What Should You Do During a Traffic Stop?

A simple traffic stop can mushroom into a host of criminal charges

One of the most important tools for discovering criminal activity for law enforcement is the traffic laws. Here's why. In most people's day-to-day life, the police have no legal grounds with which to stop a person, to ask them questions or to make any evaluation concerning their personal state or their fitness for any activity.

But once you are in a motor vehicle, you become subject to all of the traffic laws in the Missouri Statutes, and the county or city ordinances that govern the roads on which you to drive. Because there are hundreds of these laws, it is very likely that you may violate one or more of them at any time during your drive.

Reasonable Suspicion

They may be minor violations; you may only exceed the speed limit by two or three miles per hour, have a burnt-out light on your license plate, cross the centerline or fog line momentarily or you may have failed to come to a complete stop at a stop sign. Nonetheless, these minor violations provide an officer with reasonable suspicion of a criminal infraction and authorize that officer to stop your vehicle.

Probable Cause

What happens next is the problem. As the officer approaches your vehicle, he or she now can engage in a closer inspection of your vehicle and your person. If you appear sober, do not smell of alcohol or marijuana and have nothing that appears to be drugs or other contraband visible, they will likely ask you questions in an effort to get you to say something that raises their suspicion or they lose interest and either issue a warning or write a ticket for the traffic offense for which they ostensibly stopped your vehicle.

During the stop they may ask you if they can search your vehicle. You do not have to consent to the search. If you consent, this ends your Fourth Amendment protection from unreasonable searches. If you consent, they can take as much time as the like and examine your back seat or trunk, looking for contraband. If they find something illegal, you will have difficulty claiming the search was illegal, as you authorized it.

On the other hand, if you have drugs, guns or other potential contraband visible in your vehicle, if you smell of alcohol or if your vehicle is foggy with marijuana smoke, they may arrest you, and then can search your person and the passenger compartment to ensure you do not have access to weapons that could place them at risk.

Be polite

No matter the circumstance, it is imperative that you always remain polite and courteous when speaking to the officer, no matter their demeanor. They carry a gun and are authorized to kill to protect themselves or public safety. Do not give them any reason to feel threatened or that they need to escalate their control.

Nonetheless, you should exercise extreme care in saying anything to the officer. You should only answer a direct question truthfully, but you are under no obligation to tell them where you were going or what you had been doing. The Fifth Amendment to the U.S. Constitution protects this right. If they ask if you know why you were stopped, the best answer is a polite "No." If you say yes, you are admitting guilt and very likely getting a ticket at best or you're providing grounds for your arrest.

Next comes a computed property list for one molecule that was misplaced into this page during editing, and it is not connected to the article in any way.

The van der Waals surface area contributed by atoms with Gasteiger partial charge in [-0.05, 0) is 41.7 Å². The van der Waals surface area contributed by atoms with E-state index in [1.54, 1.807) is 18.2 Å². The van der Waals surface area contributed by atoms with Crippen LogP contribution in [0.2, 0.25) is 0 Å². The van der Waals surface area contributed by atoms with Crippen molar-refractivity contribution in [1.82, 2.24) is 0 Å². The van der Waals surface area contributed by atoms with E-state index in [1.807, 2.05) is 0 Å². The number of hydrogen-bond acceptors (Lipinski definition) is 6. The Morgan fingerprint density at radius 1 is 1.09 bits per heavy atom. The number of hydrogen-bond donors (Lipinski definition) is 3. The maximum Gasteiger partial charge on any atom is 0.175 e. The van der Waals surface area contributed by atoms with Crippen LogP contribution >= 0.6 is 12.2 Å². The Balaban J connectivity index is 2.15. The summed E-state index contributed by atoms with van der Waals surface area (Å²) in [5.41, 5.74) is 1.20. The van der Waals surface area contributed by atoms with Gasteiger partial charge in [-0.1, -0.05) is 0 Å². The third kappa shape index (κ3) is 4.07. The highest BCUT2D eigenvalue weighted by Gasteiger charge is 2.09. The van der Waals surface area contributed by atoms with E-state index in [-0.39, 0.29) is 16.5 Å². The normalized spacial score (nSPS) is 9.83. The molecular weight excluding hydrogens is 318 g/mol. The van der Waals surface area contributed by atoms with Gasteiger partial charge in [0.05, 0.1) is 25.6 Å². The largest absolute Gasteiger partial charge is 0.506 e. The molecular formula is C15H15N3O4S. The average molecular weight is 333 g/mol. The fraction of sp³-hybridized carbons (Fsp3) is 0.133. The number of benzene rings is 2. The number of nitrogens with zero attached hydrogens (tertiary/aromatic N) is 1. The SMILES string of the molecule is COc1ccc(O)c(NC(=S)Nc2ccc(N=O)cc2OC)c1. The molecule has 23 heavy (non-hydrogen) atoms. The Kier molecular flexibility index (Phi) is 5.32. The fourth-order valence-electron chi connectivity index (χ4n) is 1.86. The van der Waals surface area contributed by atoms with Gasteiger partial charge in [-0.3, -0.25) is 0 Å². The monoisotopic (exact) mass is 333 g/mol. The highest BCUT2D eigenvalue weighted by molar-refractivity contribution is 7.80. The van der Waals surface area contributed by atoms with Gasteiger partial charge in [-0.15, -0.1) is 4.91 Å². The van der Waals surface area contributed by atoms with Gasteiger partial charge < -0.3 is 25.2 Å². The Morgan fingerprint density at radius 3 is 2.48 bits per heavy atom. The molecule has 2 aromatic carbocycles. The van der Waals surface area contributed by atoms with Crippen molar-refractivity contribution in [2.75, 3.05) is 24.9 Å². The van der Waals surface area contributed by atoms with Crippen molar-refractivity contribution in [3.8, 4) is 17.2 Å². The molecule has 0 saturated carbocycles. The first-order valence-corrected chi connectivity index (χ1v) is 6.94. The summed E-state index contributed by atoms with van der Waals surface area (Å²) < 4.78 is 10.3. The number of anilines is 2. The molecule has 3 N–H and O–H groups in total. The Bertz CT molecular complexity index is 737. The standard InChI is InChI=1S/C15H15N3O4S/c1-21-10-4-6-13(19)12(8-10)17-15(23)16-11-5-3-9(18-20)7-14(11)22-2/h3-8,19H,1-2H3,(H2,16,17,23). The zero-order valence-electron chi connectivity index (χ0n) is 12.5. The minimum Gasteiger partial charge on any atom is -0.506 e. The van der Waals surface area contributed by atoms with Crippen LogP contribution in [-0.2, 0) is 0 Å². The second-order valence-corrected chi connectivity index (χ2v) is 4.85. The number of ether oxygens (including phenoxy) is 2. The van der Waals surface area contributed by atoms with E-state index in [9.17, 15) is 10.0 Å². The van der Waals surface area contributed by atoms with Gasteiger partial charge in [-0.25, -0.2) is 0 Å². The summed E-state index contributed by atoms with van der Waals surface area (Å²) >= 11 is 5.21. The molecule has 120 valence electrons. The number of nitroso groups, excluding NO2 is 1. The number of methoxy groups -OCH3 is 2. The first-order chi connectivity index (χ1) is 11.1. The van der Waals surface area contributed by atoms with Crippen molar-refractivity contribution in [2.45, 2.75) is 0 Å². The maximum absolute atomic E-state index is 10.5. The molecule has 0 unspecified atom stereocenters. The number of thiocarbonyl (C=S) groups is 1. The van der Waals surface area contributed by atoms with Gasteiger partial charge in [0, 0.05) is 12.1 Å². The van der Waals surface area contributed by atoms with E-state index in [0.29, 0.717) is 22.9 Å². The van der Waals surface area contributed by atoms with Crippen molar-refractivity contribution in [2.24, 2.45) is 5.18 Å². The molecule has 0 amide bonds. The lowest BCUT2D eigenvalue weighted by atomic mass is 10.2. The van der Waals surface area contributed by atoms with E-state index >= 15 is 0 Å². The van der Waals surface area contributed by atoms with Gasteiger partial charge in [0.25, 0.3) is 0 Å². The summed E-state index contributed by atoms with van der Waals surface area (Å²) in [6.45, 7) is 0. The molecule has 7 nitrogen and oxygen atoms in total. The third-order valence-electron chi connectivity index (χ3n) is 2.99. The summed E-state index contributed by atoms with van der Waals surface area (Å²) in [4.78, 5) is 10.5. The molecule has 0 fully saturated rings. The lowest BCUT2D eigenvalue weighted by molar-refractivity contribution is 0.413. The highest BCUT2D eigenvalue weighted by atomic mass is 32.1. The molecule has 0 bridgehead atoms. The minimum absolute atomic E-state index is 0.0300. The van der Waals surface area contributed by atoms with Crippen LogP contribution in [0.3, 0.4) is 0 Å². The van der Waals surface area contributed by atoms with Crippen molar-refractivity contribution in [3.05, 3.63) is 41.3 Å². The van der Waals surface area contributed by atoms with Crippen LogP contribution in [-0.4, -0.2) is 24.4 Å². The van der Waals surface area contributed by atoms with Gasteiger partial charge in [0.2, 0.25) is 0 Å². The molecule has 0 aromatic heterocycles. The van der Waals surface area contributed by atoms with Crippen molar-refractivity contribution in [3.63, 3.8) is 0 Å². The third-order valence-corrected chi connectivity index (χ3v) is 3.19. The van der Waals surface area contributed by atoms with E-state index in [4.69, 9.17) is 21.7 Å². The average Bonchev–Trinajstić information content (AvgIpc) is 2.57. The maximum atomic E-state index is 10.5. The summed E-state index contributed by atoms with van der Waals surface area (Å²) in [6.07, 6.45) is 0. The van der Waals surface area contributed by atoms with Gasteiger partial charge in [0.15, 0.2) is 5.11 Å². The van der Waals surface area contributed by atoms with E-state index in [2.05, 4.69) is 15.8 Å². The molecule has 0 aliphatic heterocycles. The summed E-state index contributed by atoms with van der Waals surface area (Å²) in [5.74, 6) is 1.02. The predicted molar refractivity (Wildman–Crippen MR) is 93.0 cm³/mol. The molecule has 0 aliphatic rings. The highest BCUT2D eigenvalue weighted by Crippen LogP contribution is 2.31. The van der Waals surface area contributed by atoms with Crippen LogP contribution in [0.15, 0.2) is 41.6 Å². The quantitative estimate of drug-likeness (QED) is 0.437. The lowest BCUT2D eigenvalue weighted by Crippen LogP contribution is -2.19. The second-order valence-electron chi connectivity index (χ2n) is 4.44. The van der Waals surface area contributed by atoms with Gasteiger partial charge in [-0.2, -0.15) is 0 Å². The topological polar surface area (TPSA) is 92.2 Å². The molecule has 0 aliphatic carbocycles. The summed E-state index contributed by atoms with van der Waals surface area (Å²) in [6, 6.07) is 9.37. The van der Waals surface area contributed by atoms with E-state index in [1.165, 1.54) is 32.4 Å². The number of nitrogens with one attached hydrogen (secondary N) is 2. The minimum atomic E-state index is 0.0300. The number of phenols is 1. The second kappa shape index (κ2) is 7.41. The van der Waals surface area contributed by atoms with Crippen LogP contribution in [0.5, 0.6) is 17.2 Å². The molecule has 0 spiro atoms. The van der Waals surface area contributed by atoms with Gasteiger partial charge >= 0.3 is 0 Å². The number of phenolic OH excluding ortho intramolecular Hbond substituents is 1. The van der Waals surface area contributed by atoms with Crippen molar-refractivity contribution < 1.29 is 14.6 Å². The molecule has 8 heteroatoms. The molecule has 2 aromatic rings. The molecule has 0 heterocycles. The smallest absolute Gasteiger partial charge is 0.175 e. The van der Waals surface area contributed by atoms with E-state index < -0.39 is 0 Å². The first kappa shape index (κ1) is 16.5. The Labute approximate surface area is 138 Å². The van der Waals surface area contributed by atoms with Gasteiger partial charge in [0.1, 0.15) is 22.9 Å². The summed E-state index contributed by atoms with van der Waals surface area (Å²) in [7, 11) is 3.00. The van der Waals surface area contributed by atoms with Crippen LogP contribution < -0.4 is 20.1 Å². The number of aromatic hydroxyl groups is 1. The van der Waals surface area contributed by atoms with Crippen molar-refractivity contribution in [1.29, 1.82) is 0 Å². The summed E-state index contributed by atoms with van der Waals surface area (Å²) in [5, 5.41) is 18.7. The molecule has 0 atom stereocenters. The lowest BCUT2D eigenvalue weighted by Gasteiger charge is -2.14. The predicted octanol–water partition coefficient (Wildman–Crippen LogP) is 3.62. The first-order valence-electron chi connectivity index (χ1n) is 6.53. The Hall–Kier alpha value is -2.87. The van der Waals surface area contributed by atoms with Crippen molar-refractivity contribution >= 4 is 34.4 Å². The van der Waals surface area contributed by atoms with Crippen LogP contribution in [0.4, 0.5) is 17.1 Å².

It depends on of the facts of your case

One difficulty with discussing these issues is that every situation is factually different, and facts matter greatly. The mood of the officer, how you are dressed, if you have had anything to drink, if there is anything illegal in your vehicle, if you are combative, if you open your window all the way, if the officer searches your vehicle without consent or lies about smelling alcohol or marijuana in your vehicle, can all change the potential outcome of the stop.

At some point, you may be uncertain if you are going to be arrested. One question you can ask the officer is "Am I free to go?" This is important, because if you are being detained, the officer must have "probable cause" for an arrest. They may be asking lots of questions and asking if they can search your vehicle ("Mind if I look in your trunk?") because they know they lack probable cause to make your arrest and are engaged in a "fishing expedition," trying to find cause for your arrest.

If they answer "yes" to your question, you should then politely leave. The longer you stay in their presence, the greater the chance you will say or do something that provides the probable cause they are looking for.

And don't smoke marijuana in a vehicle or drive drunk

Because of the complexity of traffic rules, virtually anyone could be stopped at any time. Keep that in mind, and refrain from drinking too much alcohol or using marijuana before driving. Never use them in your vehicle as the mere odor emanating from your window may provide the probable cause necessary for a search of your vehicle or your arrest.

If you are arrested, the most important thing to remember is never speak with the police without an attorney. Once they arrest you, place you in custody, and read your Miranda rights, they probably will begin asking questions. Politely tell them you want to see an attorney and that the interrogation is ended. No matter what they tell you, remain silent after that.

Remember, that line when they read you your rights about "anything you say may be used against you in a court of law?" They mean it.